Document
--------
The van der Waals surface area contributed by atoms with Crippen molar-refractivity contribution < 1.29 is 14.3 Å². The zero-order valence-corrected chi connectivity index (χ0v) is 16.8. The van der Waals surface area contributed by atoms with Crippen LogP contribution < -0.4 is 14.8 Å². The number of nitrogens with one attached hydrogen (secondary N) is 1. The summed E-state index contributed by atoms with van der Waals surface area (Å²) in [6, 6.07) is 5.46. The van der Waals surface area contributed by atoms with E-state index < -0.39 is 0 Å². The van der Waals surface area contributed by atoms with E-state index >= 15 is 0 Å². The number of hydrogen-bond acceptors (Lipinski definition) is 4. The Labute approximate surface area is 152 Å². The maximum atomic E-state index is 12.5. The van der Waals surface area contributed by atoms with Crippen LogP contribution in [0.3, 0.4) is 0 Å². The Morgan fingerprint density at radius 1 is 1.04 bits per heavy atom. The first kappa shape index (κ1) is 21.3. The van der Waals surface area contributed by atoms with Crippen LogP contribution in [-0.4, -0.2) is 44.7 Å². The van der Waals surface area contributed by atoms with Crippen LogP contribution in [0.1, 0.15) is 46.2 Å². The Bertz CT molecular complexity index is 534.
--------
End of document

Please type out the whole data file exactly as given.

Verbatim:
The van der Waals surface area contributed by atoms with Crippen molar-refractivity contribution < 1.29 is 14.3 Å². The zero-order valence-corrected chi connectivity index (χ0v) is 16.8. The van der Waals surface area contributed by atoms with Crippen LogP contribution < -0.4 is 14.8 Å². The number of nitrogens with one attached hydrogen (secondary N) is 1. The summed E-state index contributed by atoms with van der Waals surface area (Å²) in [6, 6.07) is 5.46. The van der Waals surface area contributed by atoms with E-state index < -0.39 is 0 Å². The van der Waals surface area contributed by atoms with E-state index >= 15 is 0 Å². The number of hydrogen-bond acceptors (Lipinski definition) is 4. The Labute approximate surface area is 152 Å². The maximum atomic E-state index is 12.5. The van der Waals surface area contributed by atoms with Crippen LogP contribution in [0.3, 0.4) is 0 Å². The Morgan fingerprint density at radius 1 is 1.04 bits per heavy atom. The first kappa shape index (κ1) is 21.3. The van der Waals surface area contributed by atoms with Crippen LogP contribution in [-0.4, -0.2) is 44.7 Å². The van der Waals surface area contributed by atoms with Crippen LogP contribution in [0.1, 0.15) is 46.2 Å². The Bertz CT molecular complexity index is 534.